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LUMBERTON — Preliminary census numbers show Robeson County has more than 17,000 fewer residents than it did in 2010, which could cost the county state dollars.

In 2010, the Census Bureau reported Robeson County had 134,168 residents. Ten years later, the population dropped to 116,530, according to preliminary numbers.

Robeson County leads the state in population lost, with Red Springs, Lumberton, Pembroke, Fairmont and Maxton all seeing reductions. Red Springs lost about 341 residents from its 2010 population of 3,428 (a 9.9% decline); Lumberton lost 2,517 of 21,542 (11.7%); Fairmont lost 472 residents of 2,663 (17.7%); Pembroke lost 150 of 2,973 (5%) and Maxton lost 316 of 2,426 or 13%.

Conversely, St. Pauls gained 10 more residents than recorded in 2010, when the population was 2,035.

Those population numbers could affect state revenues because Census counts act as a baseline for area populations and are factored into a formula to determine how much funding an area can get, said Bob Coats, Governor’s Census Liaison at the North Carolina Office of State Budget and Management.

“At this point I think we will need to see the full census data to be able to determine the true impact on potential funding that the loss in population from 2010 to 2020 will have on the region and Robeson County,” said David Richardson, Lumber River Council of Governments executive director.

Fairmont Town Manager Hank Raper shared his concern about the town’s Census data and the population decline it shows during Tuesday’s Board of Commissioners meeting.

“That’s a significant drop in our population, a total of 17%,” Raper said Tuesday.

“So, that’s something we became aware of this week, and I thought you needed to be aware of that because that will affect our ability to budget and plan for future expenditures going forward,” the town manager told commissioners and the town residents at the meeting.

Fifty-one North Carolina counties and 52% of counties nationwide saw a population decrease, Coats said. Nationwide growth is the lowest seen since the Great Depression. Lower birth rates could factor into that dip.

However, the trend of residents moving from rural to metropolitan areas continues, Coats said. Some people move for better opportunities, like jobs.

But, Robeson County residents were affected by two major storms, with Hurricane Matthew making landfall in October 2016 and Hurricane Florence in September 2018.

“[H]urricanes Matthew and Florence had a substantial impact on the population decline that Robeson County saw because of the significant displacements of individuals that occurred because of the flooding,” Richardson said.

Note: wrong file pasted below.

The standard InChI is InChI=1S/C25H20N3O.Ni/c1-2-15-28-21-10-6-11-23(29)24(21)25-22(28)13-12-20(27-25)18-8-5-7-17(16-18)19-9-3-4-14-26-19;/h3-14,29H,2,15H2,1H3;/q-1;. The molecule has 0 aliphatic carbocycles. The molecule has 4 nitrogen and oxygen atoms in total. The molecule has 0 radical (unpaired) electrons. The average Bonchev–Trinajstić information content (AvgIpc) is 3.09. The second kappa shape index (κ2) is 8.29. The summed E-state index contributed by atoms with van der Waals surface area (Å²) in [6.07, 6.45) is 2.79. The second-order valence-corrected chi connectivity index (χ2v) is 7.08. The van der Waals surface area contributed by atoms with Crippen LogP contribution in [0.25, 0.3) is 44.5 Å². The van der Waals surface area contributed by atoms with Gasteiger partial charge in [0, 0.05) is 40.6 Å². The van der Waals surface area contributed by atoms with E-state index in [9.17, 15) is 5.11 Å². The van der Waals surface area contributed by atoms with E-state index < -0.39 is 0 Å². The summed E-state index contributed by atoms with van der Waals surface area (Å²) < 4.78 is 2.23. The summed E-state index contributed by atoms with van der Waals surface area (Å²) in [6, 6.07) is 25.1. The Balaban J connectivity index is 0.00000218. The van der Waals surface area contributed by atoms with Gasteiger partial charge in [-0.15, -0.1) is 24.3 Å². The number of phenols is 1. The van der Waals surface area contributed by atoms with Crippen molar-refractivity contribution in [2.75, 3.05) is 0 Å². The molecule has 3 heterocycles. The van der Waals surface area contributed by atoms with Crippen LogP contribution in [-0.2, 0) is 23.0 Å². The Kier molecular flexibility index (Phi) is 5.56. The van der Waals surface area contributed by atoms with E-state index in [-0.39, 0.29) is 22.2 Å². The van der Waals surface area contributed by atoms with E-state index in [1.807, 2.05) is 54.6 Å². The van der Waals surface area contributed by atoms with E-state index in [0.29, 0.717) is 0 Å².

“I think that the COVID pandemic and the fact that the majority of the census this time was attempted to be handled online could have contributed to the decline in population shown in not only Robeson County but other rural areas of the state and country due to the greater challenges in accessing the online census forms,” he added.

Robeson County Manager Kellie Blue told The Robesonian that the county plans to “complete a random count of housing units to determine if numbers are correct or if we need to file a challenge.”

She did not provide a timeline for the count.

The Census Bureau, through its Count Question Resolution Program, will begin accepting in January cases in which local or state governments challenge the population numbers or district lines. The deadline for submitting preliminary count data challenges to the U.S. Census Bureau is June 30, 2023. After the June deadline, those entities can pay for a special census count to contest preliminary figures.

The preliminary figures likely won’t have a large affect on economic Tier designations, he said.

Tier designations are given to counties to identify how economically distressed an area is. Tier rankings take into account unemployment rates, median household incomes and population growth, according to the N.C. Department of Commerce. Tier rankings also can affect how funding from the state is distributed among counties.

“This Tier system is incorporated into various state programs to encourage economic activity in the less prosperous areas of the state,” according to the NCDC.

More data must be gathered before the full impact to the county is known, Coats said.

“The census data that came out last week isn’t gonna answer all these questions,” he said.

The American Community Survey results will be released in December. The survey contains a more detailed look at the population, including data on vocations, education and housing, and more, according to census.gov.

Next year, the county’s standing should be clearer as a more detailed report including demographic information, households and age breakdowns is listed by the Census Bureau, Coats said. He was unsure of the release date.

The state did see a 903,905 population increase in 2020, when compared to its 9,535,483 residents in 2010. The growth even earned the state another seat in the U.S. House of Representatives.

“That will mean N.C. has a larger voice in Congress,” Coats said. “That’s a positive aspect.”



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